Dispossessed of jobs and their dignity for a generation now or more, the Trump voters are glowing as they await what they were promised: nothing less than the reversal of a great tidal wave of economic history, the one popularly referred to as globalization or offshoring or free trade.
As their unlikely tribune of the plebs, they have elevated a man with businesses in 18 countries, including Trump-branded hotels in India (2), Istanbul, Uruguay, the Phillippines, South Korea, Panama, Rio de Janeiro, Toronto and Azerbaijan, and a few more.
Donald J. Boudreaux, a professor of economics at George Mason University, was quoted last year in Forbes flatly saying that Trump is either inexcusably hypocritical or inexcusably ignorant: “There is zero economic difference between, say, a U.S. car company’s investments abroad in factories and Mr. Trump’s own investments abroad in hotels: both are meant to improve the bottom line of companies headquartered in the U.S. by taking advantage of profitable economic opportunities outside of the U.S.”
Of the 29 countries whose leaders Trump has disclosed speaking to since the election, he has real estate-related business deals in eight, including Azerbaijan and Turkey, and he has sought deals in the past in several others. Altogether, he owns stakes in more than 500 companies worldwide.
The potential for self-dealing here has already reached the point that the Wall Street Journal has just called for Trump to liquidate his holdings, set up a blind trust and cut off communication with his children on business matters. The President-Elect, however, appears ready to take advantage of the lack of precedent in his situation—in a truly unprecedented fashion.
The notion of Trump using the presidential campaign as a pre-launch strategy for a new Trump News cable channel struck many as plausible. It may explain why he and his supporters seemed almost as surprised by his victory as the rest of us. As one Internet joker suggested, Trump was like The Producers’ Max Bialystock originally hoping that his new hit musical, “Springtime for Hitler”, would be a certain flop. (“We got the wrong play, the wrong director, the wrong cast. Where did we go right?”)
After all, neoliberalism views competition—including the “art of the deal”—as the defining characteristic of human relations. As George Monbiot pointed out in the Guardian, “it redefines citizens as consumers whose democratic choices are exercised by buying and selling.” Trump has simply focused on one set of citizens—the voters—in order to see them as customers.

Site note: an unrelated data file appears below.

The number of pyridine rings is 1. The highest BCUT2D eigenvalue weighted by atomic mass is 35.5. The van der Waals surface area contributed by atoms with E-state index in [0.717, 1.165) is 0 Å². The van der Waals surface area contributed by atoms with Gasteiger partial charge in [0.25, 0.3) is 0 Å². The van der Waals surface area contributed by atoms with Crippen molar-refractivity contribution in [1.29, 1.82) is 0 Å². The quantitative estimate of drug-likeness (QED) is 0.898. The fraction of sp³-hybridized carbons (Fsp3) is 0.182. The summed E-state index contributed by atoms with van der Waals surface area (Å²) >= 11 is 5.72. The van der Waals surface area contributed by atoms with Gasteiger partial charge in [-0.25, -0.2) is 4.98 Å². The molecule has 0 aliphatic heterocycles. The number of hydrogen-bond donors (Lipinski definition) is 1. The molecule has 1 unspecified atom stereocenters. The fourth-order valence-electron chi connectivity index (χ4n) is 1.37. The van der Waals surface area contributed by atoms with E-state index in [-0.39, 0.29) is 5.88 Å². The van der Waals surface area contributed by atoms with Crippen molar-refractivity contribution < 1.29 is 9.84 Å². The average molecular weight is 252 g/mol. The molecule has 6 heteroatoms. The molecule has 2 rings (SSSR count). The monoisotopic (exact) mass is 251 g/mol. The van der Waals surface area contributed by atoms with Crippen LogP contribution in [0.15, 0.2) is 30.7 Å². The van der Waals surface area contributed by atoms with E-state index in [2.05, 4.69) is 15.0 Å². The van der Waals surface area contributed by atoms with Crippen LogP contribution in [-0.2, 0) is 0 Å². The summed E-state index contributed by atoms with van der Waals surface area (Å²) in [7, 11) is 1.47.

Trump is correct to say in his case there will be no conflict of interest: with a Republic Congress all in line, no conflicts would even arise for discussion. If the rumors of Trump’s indebtedness to Russian banks are accurate, how can any meetings with Putin—even if the latter is not, pace Mitt Romney, our chief adversary on the world stage today—rise much above the sheerest self-interest? (The $5.4 million from renting of the Lincoln bedroom during certain years of the Clinton administration, for example, will soon look like a lemonade stand by comparison.)
For those who espouse the cause of neoliberalism—and despite his anti-globalist rhetoric, Trump’s career is a case study in its deployment—the winning of the White House is nothing less than historic, amounting to a kind of enclosure of hitherto unavailable intellectual property and “brand”. A Trump presidency marks a kind of Everest peak of Randian ambition and an extraordinary blow to our earnest, patriotic notions of what public life even means. Especially to all those earnest apparatchiks working at the various temples of this faith—the Heritage Foundation, AEI, the Cato Institute, and others—many of whom must be wincing as they recall how ideas—including the worst ones–do indeed have consequences.
The times are sending some of us back to late Roman history, whether for parallels or perhaps just consolation. Which demagogue of that declining empire does Trump resemble, goes one recent Internet quiz? Publius Clodius Pulcher is one popular pick but I think Caligula, with his love of spectacle and joy in humiliating opponents, deserves a close look.